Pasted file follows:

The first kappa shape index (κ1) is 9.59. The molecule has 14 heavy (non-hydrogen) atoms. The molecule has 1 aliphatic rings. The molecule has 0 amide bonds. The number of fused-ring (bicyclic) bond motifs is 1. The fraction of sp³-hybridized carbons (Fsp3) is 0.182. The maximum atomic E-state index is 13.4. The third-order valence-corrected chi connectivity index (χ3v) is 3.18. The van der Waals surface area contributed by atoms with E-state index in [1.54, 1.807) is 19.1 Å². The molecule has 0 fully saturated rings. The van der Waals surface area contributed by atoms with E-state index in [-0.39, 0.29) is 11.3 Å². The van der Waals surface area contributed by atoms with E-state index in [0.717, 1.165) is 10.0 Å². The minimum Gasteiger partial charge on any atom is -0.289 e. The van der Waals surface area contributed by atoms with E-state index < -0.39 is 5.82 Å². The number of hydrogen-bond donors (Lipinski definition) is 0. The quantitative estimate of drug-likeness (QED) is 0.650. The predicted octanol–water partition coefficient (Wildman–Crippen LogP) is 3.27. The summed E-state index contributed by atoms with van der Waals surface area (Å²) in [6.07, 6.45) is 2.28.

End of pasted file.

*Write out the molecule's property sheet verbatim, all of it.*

The first kappa shape index (κ1) is 9.59. The molecule has 14 heavy (non-hydrogen) atoms. The molecule has 1 aliphatic rings. The molecule has 0 amide bonds. The number of fused-ring (bicyclic) bond motifs is 1. The fraction of sp³-hybridized carbons (Fsp3) is 0.182. The maximum atomic E-state index is 13.4. The third-order valence-corrected chi connectivity index (χ3v) is 3.18. The van der Waals surface area contributed by atoms with E-state index in [1.54, 1.807) is 19.1 Å². The molecule has 0 fully saturated rings. The van der Waals surface area contributed by atoms with E-state index in [-0.39, 0.29) is 11.3 Å². The van der Waals surface area contributed by atoms with E-state index in [0.717, 1.165) is 10.0 Å². The minimum Gasteiger partial charge on any atom is -0.289 e. The van der Waals surface area contributed by atoms with E-state index < -0.39 is 5.82 Å². The number of hydrogen-bond donors (Lipinski definition) is 0. The quantitative estimate of drug-likeness (QED) is 0.650. The predicted octanol–water partition coefficient (Wildman–Crippen LogP) is 3.27. The summed E-state index contributed by atoms with van der Waals surface area (Å²) in [6.07, 6.45) is 2.28.